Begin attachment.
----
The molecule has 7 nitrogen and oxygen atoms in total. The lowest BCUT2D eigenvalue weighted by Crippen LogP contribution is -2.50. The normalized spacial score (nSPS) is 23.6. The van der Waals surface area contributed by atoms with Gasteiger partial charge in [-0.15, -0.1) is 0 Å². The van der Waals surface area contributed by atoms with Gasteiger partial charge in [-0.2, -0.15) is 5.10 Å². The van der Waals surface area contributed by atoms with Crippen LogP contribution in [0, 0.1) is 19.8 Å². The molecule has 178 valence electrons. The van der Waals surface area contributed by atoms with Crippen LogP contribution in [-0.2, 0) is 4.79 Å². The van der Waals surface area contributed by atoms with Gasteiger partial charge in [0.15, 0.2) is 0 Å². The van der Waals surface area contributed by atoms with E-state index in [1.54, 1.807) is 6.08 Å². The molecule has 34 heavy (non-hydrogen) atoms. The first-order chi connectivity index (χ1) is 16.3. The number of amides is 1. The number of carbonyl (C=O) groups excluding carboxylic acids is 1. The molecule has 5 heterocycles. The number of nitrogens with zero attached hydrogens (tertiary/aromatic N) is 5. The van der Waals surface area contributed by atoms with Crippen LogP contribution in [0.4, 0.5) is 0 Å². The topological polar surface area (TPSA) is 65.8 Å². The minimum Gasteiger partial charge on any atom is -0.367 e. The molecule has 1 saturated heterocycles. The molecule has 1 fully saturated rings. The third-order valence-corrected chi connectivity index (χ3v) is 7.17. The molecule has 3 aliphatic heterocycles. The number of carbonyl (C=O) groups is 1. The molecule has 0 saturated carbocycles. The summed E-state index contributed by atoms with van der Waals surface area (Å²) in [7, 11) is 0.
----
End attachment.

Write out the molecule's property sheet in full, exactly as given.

The molecule has 7 nitrogen and oxygen atoms in total. The lowest BCUT2D eigenvalue weighted by Crippen LogP contribution is -2.50. The normalized spacial score (nSPS) is 23.6. The van der Waals surface area contributed by atoms with Gasteiger partial charge in [-0.15, -0.1) is 0 Å². The van der Waals surface area contributed by atoms with Gasteiger partial charge in [-0.2, -0.15) is 5.10 Å². The van der Waals surface area contributed by atoms with Crippen LogP contribution in [0, 0.1) is 19.8 Å². The molecule has 178 valence electrons. The van der Waals surface area contributed by atoms with Crippen LogP contribution in [-0.2, 0) is 4.79 Å². The van der Waals surface area contributed by atoms with Gasteiger partial charge in [0.15, 0.2) is 0 Å². The van der Waals surface area contributed by atoms with E-state index in [1.54, 1.807) is 6.08 Å². The molecule has 34 heavy (non-hydrogen) atoms. The first-order chi connectivity index (χ1) is 16.3. The number of amides is 1. The number of carbonyl (C=O) groups excluding carboxylic acids is 1. The molecule has 5 heterocycles. The number of nitrogens with zero attached hydrogens (tertiary/aromatic N) is 5. The van der Waals surface area contributed by atoms with Crippen LogP contribution in [0.4, 0.5) is 0 Å². The topological polar surface area (TPSA) is 65.8 Å². The minimum Gasteiger partial charge on any atom is -0.367 e. The molecule has 1 saturated heterocycles. The molecule has 1 fully saturated rings. The third-order valence-corrected chi connectivity index (χ3v) is 7.17. The molecule has 3 aliphatic heterocycles. The number of carbonyl (C=O) groups is 1. The molecule has 0 saturated carbocycles. The summed E-state index contributed by atoms with van der Waals surface area (Å²) in [7, 11) is 0.